Renny Harlin did for the Nightmare series with Dream Master, what his Cutthroat Island did for pirate movies. The fourth movie in the series is the worst of the bunch by a mile, and Renny Harlin needs to not make another movie. Ever. To say I dislike Dream Master is an understatement. I loathe it with the intensity of a thousand burning suns. However, I can’t pin all the blame on Renny, he was a hired gun after all, and there’s enough blame to go around, namely the screenwriters, whose names won’t sully my article. Why the rabid dislike? Come down the rabbit hole, and we’ll explore it all. Dream Master opens with an homage or rip off if you like, of the previous movie. Instead of Kristen making a house from papier-mâché, we see a little girl drawing the house on the sidewalk in chalk. It is a nice little bit of bringing things full circle I suppose, and to be honest, the opening scene is my favorite part of the movie. It’s spooky, creepy, has the village of the damned kids rejects, and a dilapidated Elm St. house. Caught in a nightmare, she somehow summons Kincaid and Joey, the only other survivors from Dream Warriors.
Understandably, they’re not very happy being drawn into her dream and ignore her warning that Freddy’s coming back. The next morning we meet her friends (ie: the next ones to die), and again like the previous sequel they’re all pretty much stereotypes. There’s her martial arts-loving boyfriend (and Alice’s brother), Rick, her best friend Alice, an asthmatic black girl, and a leather-tough girl who hates bugs. Oh, and then there’s Dan, the football player who Alice lusts after.
The next day not heeding her premonition, both Kincaid and Joey die. Kincaid dreams he’s in the auto yard where Krueger’s bones were buried, and his dog pisses fire on the grave which brings Freddy back. Yeah, let that sink in for a bit. Well not long after he’s resurrected (in a bit of special effects that was done much better in Hellraiser), Kincaid gets a glove to the pudgy tummy, and then it’s Joey’s turn.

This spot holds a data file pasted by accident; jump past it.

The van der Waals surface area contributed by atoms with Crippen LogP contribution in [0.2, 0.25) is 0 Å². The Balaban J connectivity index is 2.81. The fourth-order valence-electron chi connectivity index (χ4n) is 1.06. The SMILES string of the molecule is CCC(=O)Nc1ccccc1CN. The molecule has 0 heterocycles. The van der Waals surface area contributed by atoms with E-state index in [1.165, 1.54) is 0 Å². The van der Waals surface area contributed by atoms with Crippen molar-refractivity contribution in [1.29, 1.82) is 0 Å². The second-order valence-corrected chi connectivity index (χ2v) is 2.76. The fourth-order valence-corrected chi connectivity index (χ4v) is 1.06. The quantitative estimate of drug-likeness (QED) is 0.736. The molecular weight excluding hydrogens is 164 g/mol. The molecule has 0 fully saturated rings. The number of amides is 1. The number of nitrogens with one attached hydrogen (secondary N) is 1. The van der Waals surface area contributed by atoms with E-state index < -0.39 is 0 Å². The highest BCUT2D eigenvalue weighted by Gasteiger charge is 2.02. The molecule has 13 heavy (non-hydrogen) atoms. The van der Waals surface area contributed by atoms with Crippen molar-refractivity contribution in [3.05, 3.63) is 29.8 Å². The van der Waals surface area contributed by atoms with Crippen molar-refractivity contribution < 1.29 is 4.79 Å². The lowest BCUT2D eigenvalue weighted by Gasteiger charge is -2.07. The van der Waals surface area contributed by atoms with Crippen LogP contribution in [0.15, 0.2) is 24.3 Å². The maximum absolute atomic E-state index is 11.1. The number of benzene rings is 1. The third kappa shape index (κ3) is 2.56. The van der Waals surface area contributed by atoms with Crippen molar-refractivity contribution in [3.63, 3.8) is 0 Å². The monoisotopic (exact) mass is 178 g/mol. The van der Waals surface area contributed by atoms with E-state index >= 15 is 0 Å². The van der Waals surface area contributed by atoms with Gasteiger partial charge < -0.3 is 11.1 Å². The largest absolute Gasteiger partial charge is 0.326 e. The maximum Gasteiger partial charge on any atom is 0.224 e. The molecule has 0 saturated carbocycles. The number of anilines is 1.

Kristen panics at school the next day when neither friend is there. She passes out and is taken to the nurse’s office where she is tended to by Freddy in disguise (and a nurse’s uniform). She then goes home, only to be drugged by her mother so she could sleep. At first she’s on a beach but the pleasant dream doesn’t last long as Freddy shows up in Jaws fashion, and then it’s back into the nightmare house again. She brings Alice into her dream for help, but it’s too late and Freddy throws Kristen into the boiler.
Who’s next to die? Who survives? Will Dan and Alice get together? Will Rick use some bomb ass moves on Freddy? Will anyone care? I suppose it all depends: if what I’ve mentioned thus far sounds interesting, you might care, but probably not very much.
Tuesday Knight replaces Patricia Arquette as Kristen, and while she does a fine job, let’s face it, she’s not in the same league as Arquette. There’s a real darkness to Tuesday’s portrayal that seems against character and really makes her a different person. Given that, however, I can’t fault her performance, and is really one of the highlights of the movie.
Rodney Eastman and Ken Saggoes reprising their roles as Joey and Kincaid, do a fine job, for the very short time they’re even in the movie. You almost wonder why they even bothered having them in, in the first place. Eastman having had a growth spurt now sports long hair, and talks, though he’s not given much, or anything important to say. Saggoes seems to have the opposite problem and is as loud and crude as ever. When Freddy finally sinks his blades into Kincaid you almost do a little cheer.
Much like his near death in Dream Warriors, Joey’s problem starts with a buxom blonde, who he sees trapped inside his waterbed. And yes, Krueger utters the inevitable wet dream line.
The one real adult in the movie, or the one who gets the most screen time, is Alice’s father, a raging alcoholic, who is mostly unsympathetic, and I really couldn’t care less about. Yet, he gives a good performance, it’s just wasted on an unlikable character.
On the other hand, Andras Jones as Alice’s brother is genuinely likable, and a more interesting character than Alice. He brings a true warmth and an honest humor to the proceedings that the corny one-liners can’t even hide. Lisa Wilcox as Alice is a surprisingly strong character and think she would have made a better Kristen. Her relationship with her brother seems quite genuine and when the two of them are onscreen together, you can almost forget, they’re surrounded by crap.
Robert Englund, by this point, seems to be phoning it in, or really couldn’t be bothered, because it was a rather uninspired performance. I can attribute some of that to Englund, but much has to be blamed on the writers who gave him some of the most ludicrous, cheesy lines in any of the films. Dream Master is where the series jumped the shark, and Freddy became a caricature and not the scary villain of the first two. It’s a shame Englund didn’t have any say in the script because Freddy is simply embarrassing here.
It’s really hard to say what’s worse, the Freddy nurse, the Freddy Jaws, Freddy in the sunglasses, the invisible Freddy vs Rick fight, or the godawful one-liners. All of that is enough to make me want to pluck out my eyes and jab sharpened pencils in my ears. I suppose if there’s one good thing to come from this, it’s that, it doesn’t get any worse from here.
It doesn’t get much better, either, but hey, those are the breaks.